|Jill Orr, photo by Stephanie Atkinson Photography
Q: How did you come up with the idea for The Good Byline and for your character Riley?
A: Most of my favorite books are character driven, so I wanted to make sure that my main character, Riley, grew and changed as a result of what she goes through during the novel. Of course, I wanted the plot to be interesting and fun too, but it mostly exists as a vehicle for Riley's personal growth.
I’ve always believed that part of growing up is learning to live in the gray areas. When we’re younger, we tend to categorize things in a more black-and-white sort of way. Life is good or bad. People are nice or mean. Relationships are going to last forever or they’re over.
Riley is at a place in her life where she is beginning to see that not everything can be so easily sorted. Her feelings for Ryan, her memories about Jordan, her opinion of Holman, and perhaps most importantly, her own self-worth, all exist in shades of gray.
This new perspective can be uncomfortable, but ultimately will allow her to live the kind of life she really wants, as opposed to the disappointing one she’s settling for at the beginning of the book.
Q: Why did you decide to focus on the idea of obituary writing?
A: In searching for the perfect profession for my amateur sleuth, I came up with idea of an obituary writer after reading a particularly moving obituary that went viral online.
Through the magic of social media, the obit in question led me to discover that there is a close-knit community of people who write and read obituaries as a hobby!
It's true! There are thousands and thousands of people who read obituaries everyday just to learn about how other people lived their lives, and what lessons their lives leave behind.
I was fascinated by this. I read a fantastic book by Marilyn Johnson to learn more about this subset of obit-obsessed people and I thought, "Wouldn't this make an interesting quirk for a main character?" And of course since obituaries have a natural tie-in with death so they make the perfect hook for a murder mystery!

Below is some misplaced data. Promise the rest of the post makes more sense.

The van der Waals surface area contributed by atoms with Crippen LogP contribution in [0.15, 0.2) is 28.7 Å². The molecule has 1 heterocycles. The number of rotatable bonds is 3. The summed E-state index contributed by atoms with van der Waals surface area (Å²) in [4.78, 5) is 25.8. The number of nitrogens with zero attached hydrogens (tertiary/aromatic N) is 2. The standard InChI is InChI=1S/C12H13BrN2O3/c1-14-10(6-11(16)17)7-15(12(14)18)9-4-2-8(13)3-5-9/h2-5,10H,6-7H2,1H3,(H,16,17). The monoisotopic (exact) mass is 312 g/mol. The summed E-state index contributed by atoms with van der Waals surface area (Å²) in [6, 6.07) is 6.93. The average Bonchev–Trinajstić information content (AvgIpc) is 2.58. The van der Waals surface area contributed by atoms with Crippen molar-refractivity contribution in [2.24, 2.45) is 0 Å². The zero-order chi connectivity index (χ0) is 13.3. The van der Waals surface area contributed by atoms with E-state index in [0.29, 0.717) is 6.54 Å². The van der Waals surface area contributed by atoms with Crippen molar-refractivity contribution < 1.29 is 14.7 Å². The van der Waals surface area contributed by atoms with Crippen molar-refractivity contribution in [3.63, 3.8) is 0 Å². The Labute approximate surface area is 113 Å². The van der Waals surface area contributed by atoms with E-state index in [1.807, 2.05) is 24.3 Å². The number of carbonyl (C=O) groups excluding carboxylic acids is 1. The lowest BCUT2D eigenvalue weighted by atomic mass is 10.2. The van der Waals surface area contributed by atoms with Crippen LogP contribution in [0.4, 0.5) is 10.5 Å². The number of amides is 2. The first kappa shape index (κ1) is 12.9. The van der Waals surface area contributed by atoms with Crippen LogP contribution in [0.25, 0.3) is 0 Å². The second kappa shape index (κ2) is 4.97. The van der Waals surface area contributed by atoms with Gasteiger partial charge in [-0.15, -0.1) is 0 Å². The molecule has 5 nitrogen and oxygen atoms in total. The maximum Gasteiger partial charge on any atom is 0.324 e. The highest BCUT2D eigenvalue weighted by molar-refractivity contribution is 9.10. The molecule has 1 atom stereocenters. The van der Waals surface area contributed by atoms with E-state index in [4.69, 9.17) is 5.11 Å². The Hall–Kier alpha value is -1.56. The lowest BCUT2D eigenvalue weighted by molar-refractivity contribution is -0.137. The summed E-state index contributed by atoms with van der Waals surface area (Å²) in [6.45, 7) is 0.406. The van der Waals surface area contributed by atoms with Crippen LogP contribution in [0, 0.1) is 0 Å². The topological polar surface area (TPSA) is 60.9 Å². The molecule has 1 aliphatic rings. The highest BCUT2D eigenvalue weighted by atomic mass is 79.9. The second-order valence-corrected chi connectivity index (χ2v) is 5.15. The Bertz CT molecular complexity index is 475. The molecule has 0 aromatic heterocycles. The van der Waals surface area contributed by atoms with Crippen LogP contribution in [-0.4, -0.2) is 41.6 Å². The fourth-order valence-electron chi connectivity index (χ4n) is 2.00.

Q: The book takes place in a small town in Virginia. How important is setting to you in your writing, and could this have been set elsewhere?
A: From a practical point of view, creating a fictional town frees you up from having to deal with pesky things like “geography” and “the truth” –neither of which I’m particularly interested in as a fiction writer.
And as for why I picked Virginia as the place to set this story, I just love it there! My in-laws live in Williamsburg and I’ve been fortunate enough to spend some time in that region. It’s a beautiful area of the country, rich with history, charm, and that delicious southern drawl!
That said, the book could take place in just about any Southern setting.
Q: Did you know how the novel would end before you started writing, or did you make many changes along the way?
A: Oh, how I wish I was the kind of writer who plots out everything before I begin writing! Sadly for me, I am not (it would be a lot more efficient).
I'm one of those writers who instead follows my characters around all day, writing down everything they say and do, like a transcriptionist... or a creepy stalker.
It makes for a lot of scenes that eventually get cut, but I like to think it also results in some surprising plot twists - I know I'm always surprised, anyway!
Q: What are you working on now?
A: I've just turned in my second book in the Riley Ellison series called The Bad Break, which will come out on April 3, 2018. It was so much fun to write - I can't wait for people to read it.
Next up, I'll get to work on book three in the series slated for April 2019. I'm already thinking of all the ways I can provide Riley with more "opportunities for growth" aka, problems, frustrations, and dangerous situations!
Q: Anything else we should know?
A: I love to hear from readers so if anyone has a comment, question or just wants to talk mysteries/obits/humor with me, get in touch via Facebook or my website! Thanks so much for reading!
--Interview with Deborah Kalb